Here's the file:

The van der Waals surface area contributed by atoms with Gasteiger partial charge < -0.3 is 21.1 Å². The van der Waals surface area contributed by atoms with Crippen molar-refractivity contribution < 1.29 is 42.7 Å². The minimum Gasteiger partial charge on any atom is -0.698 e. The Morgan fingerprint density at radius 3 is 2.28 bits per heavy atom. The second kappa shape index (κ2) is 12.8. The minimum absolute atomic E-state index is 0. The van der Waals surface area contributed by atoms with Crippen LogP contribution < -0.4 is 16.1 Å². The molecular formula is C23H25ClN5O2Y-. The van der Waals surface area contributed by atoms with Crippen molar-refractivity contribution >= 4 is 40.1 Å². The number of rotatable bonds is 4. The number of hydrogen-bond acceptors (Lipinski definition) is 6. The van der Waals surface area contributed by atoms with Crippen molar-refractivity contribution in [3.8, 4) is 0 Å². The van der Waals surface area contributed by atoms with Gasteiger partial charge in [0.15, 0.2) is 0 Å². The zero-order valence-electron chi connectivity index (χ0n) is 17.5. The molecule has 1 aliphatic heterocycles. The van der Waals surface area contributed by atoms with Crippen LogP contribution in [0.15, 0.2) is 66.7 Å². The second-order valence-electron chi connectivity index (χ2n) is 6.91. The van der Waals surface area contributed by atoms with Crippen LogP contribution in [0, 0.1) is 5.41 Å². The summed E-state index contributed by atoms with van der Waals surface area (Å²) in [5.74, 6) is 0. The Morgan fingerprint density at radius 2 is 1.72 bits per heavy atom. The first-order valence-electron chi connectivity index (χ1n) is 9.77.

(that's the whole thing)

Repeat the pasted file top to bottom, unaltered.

The van der Waals surface area contributed by atoms with Gasteiger partial charge < -0.3 is 21.1 Å². The van der Waals surface area contributed by atoms with Crippen molar-refractivity contribution < 1.29 is 42.7 Å². The minimum Gasteiger partial charge on any atom is -0.698 e. The Morgan fingerprint density at radius 3 is 2.28 bits per heavy atom. The second kappa shape index (κ2) is 12.8. The minimum absolute atomic E-state index is 0. The van der Waals surface area contributed by atoms with Crippen LogP contribution < -0.4 is 16.1 Å². The molecular formula is C23H25ClN5O2Y-. The van der Waals surface area contributed by atoms with Crippen molar-refractivity contribution >= 4 is 40.1 Å². The number of rotatable bonds is 4. The number of hydrogen-bond acceptors (Lipinski definition) is 6. The van der Waals surface area contributed by atoms with Crippen molar-refractivity contribution in [3.8, 4) is 0 Å². The van der Waals surface area contributed by atoms with Gasteiger partial charge in [0.15, 0.2) is 0 Å². The zero-order valence-electron chi connectivity index (χ0n) is 17.5. The molecule has 1 aliphatic heterocycles. The van der Waals surface area contributed by atoms with Crippen LogP contribution in [0.15, 0.2) is 66.7 Å². The second-order valence-electron chi connectivity index (χ2n) is 6.91. The van der Waals surface area contributed by atoms with Crippen LogP contribution in [0, 0.1) is 5.41 Å². The summed E-state index contributed by atoms with van der Waals surface area (Å²) in [5.74, 6) is 0. The Morgan fingerprint density at radius 2 is 1.72 bits per heavy atom. The first-order valence-electron chi connectivity index (χ1n) is 9.77.